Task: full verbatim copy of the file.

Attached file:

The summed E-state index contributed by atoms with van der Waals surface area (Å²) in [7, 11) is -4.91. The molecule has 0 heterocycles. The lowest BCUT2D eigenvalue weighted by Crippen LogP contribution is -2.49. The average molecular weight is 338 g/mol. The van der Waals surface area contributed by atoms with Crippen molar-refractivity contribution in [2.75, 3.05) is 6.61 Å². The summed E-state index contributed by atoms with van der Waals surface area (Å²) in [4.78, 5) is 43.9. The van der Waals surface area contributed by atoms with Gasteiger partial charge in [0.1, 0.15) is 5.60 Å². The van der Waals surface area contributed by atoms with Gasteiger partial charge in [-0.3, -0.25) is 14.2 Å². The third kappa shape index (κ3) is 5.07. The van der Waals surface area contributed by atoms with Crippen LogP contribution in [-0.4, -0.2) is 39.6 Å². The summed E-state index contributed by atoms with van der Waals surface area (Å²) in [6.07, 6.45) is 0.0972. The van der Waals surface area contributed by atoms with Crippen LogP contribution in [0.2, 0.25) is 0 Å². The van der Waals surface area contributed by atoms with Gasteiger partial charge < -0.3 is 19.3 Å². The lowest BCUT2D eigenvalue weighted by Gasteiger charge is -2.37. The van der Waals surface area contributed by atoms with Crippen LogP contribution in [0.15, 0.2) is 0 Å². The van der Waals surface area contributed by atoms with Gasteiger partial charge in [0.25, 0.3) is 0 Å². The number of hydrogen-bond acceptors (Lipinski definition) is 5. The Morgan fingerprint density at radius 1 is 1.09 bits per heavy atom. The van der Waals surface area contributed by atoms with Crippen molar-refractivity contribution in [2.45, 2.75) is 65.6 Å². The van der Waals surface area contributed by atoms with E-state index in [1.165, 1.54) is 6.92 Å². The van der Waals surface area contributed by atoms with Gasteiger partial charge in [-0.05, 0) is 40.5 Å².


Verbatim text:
The summed E-state index contributed by atoms with van der Waals surface area (Å²) in [7, 11) is -4.91. The molecule has 0 heterocycles. The lowest BCUT2D eigenvalue weighted by Crippen LogP contribution is -2.49. The average molecular weight is 338 g/mol. The van der Waals surface area contributed by atoms with Crippen molar-refractivity contribution in [2.75, 3.05) is 6.61 Å². The summed E-state index contributed by atoms with van der Waals surface area (Å²) in [4.78, 5) is 43.9. The van der Waals surface area contributed by atoms with Gasteiger partial charge in [0.1, 0.15) is 5.60 Å². The van der Waals surface area contributed by atoms with Gasteiger partial charge in [-0.3, -0.25) is 14.2 Å². The third kappa shape index (κ3) is 5.07. The van der Waals surface area contributed by atoms with Crippen LogP contribution in [-0.4, -0.2) is 39.6 Å². The summed E-state index contributed by atoms with van der Waals surface area (Å²) in [6.07, 6.45) is 0.0972. The van der Waals surface area contributed by atoms with Crippen LogP contribution in [0.2, 0.25) is 0 Å². The van der Waals surface area contributed by atoms with Gasteiger partial charge < -0.3 is 19.3 Å². The lowest BCUT2D eigenvalue weighted by Gasteiger charge is -2.37. The van der Waals surface area contributed by atoms with Crippen LogP contribution in [0.15, 0.2) is 0 Å². The van der Waals surface area contributed by atoms with Gasteiger partial charge in [0.25, 0.3) is 0 Å². The number of hydrogen-bond acceptors (Lipinski definition) is 5. The Morgan fingerprint density at radius 1 is 1.09 bits per heavy atom. The van der Waals surface area contributed by atoms with Crippen molar-refractivity contribution in [2.45, 2.75) is 65.6 Å². The van der Waals surface area contributed by atoms with E-state index in [1.165, 1.54) is 6.92 Å². The van der Waals surface area contributed by atoms with Gasteiger partial charge in [-0.05, 0) is 40.5 Å².